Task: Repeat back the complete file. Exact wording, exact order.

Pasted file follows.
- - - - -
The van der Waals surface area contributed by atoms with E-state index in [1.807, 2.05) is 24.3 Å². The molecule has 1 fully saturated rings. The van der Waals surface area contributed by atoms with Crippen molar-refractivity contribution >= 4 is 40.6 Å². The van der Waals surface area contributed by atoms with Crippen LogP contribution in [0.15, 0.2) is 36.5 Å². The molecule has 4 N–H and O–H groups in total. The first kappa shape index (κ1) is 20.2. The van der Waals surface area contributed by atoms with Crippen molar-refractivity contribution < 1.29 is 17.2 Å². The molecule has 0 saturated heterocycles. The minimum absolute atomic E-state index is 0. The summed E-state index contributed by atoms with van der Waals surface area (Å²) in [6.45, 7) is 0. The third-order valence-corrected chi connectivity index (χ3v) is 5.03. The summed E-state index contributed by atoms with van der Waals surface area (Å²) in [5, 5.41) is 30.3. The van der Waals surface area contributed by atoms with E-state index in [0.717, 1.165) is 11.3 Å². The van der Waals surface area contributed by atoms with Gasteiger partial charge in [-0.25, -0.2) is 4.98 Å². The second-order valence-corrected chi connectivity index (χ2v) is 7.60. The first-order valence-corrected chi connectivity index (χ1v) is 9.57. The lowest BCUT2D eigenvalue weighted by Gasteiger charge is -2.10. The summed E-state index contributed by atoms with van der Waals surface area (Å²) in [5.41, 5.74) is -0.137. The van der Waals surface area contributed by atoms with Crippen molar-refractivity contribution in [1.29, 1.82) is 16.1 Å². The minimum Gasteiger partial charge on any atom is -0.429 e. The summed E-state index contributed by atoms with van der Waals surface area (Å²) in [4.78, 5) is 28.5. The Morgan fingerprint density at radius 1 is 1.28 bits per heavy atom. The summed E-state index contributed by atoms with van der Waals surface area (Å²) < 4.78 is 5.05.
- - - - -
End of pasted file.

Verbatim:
The van der Waals surface area contributed by atoms with E-state index in [1.807, 2.05) is 24.3 Å². The molecule has 1 fully saturated rings. The van der Waals surface area contributed by atoms with Crippen molar-refractivity contribution >= 4 is 40.6 Å². The van der Waals surface area contributed by atoms with Crippen LogP contribution in [0.15, 0.2) is 36.5 Å². The molecule has 4 N–H and O–H groups in total. The first kappa shape index (κ1) is 20.2. The van der Waals surface area contributed by atoms with Crippen molar-refractivity contribution < 1.29 is 17.2 Å². The molecule has 0 saturated heterocycles. The minimum absolute atomic E-state index is 0. The summed E-state index contributed by atoms with van der Waals surface area (Å²) in [6.45, 7) is 0. The third-order valence-corrected chi connectivity index (χ3v) is 5.03. The summed E-state index contributed by atoms with van der Waals surface area (Å²) in [5, 5.41) is 30.3. The van der Waals surface area contributed by atoms with E-state index in [0.717, 1.165) is 11.3 Å². The van der Waals surface area contributed by atoms with Gasteiger partial charge in [-0.25, -0.2) is 4.98 Å². The second-order valence-corrected chi connectivity index (χ2v) is 7.60. The first-order valence-corrected chi connectivity index (χ1v) is 9.57. The lowest BCUT2D eigenvalue weighted by Gasteiger charge is -2.10. The summed E-state index contributed by atoms with van der Waals surface area (Å²) in [5.41, 5.74) is -0.137. The van der Waals surface area contributed by atoms with Crippen molar-refractivity contribution in [1.29, 1.82) is 16.1 Å². The minimum Gasteiger partial charge on any atom is -0.429 e. The summed E-state index contributed by atoms with van der Waals surface area (Å²) in [4.78, 5) is 28.5. The Morgan fingerprint density at radius 1 is 1.28 bits per heavy atom. The summed E-state index contributed by atoms with van der Waals surface area (Å²) < 4.78 is 5.05.